Mr. Jallet said the certified aircraft technician and his team of between six and eight mechanics tried to follow that bulletin, which called for replacement of the engine's fuel line and a nearby hydraulic pipe. But the hydraulic line couldn't be corrected because certain parts weren't stocked at the maintenance facility north of Montreal.
"That's why you'd get what what we call fretting, or chafing of the lines," Mr. Jallet said. "The mechanic was well aware that the service bulletin was half-done. I don't know why they didn't have all the parts."
Mr. Jallet said an Air Transat supervisor disregarded the mechanic's concern and signed off on the plane's release into regular service.
"My guy [the mechanic] did the right thing," Mr. Jallet said. "When they tell you something you don't agree with, you have to call them back and get it on tape. That way you're covered."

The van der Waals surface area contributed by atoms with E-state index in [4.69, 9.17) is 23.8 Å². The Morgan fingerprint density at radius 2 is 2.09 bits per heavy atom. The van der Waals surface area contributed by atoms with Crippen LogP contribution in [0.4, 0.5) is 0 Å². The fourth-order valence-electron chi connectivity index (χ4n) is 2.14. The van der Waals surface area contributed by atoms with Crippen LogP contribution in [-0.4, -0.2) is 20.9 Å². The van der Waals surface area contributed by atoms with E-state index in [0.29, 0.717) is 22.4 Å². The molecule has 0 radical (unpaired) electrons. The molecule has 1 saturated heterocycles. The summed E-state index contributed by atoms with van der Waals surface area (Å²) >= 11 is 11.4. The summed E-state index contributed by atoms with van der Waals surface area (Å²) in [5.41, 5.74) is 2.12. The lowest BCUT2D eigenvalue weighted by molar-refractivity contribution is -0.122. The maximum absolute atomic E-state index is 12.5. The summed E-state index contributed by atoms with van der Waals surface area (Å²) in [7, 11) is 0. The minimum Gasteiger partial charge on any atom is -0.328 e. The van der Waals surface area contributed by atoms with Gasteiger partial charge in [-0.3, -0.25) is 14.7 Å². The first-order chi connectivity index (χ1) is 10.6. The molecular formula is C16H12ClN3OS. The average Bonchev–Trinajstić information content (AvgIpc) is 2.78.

The union has offered lawyers to the mechanic to help him through the investigation, Mr. Jallet said. He would not reveal the tape's exact contents.
Mr. Jallet also said management officials overrule unionized mechanics far too frequently at small airlines such as Air Transat.
"In these smaller outfits, you get more pressure to release the aircraft," Mr. Jallet said. "You wouldn't have that at Air Canada."
Another union official said staff at smaller carriers can feel pushed to avoid delaying planes over safety concerns.
"Probably there is more pressure because they have to meet a schedule," said Jack Quinn, chief steward of IAMAW Lodge 764 in Richmond, B.C. "It's not like Air Canada where you just bring another aircraft in. It's very competitive, of course. For somebody like Air Transat, if that aircraft doesn't fly you're looking at a whole flight being lost and people being put up in hotels and such. I don't think they have as many backups."
Mr. Quinn, who started as a mechanic for the former Canadian Pacific Airlines in 1977, represents West Coast mechanics of the former Canadian Airlines, now part of Air Canada. He has no direct knowledge of Air Transat, but said it's not a good sign if mechanics have started taping their conversations with management.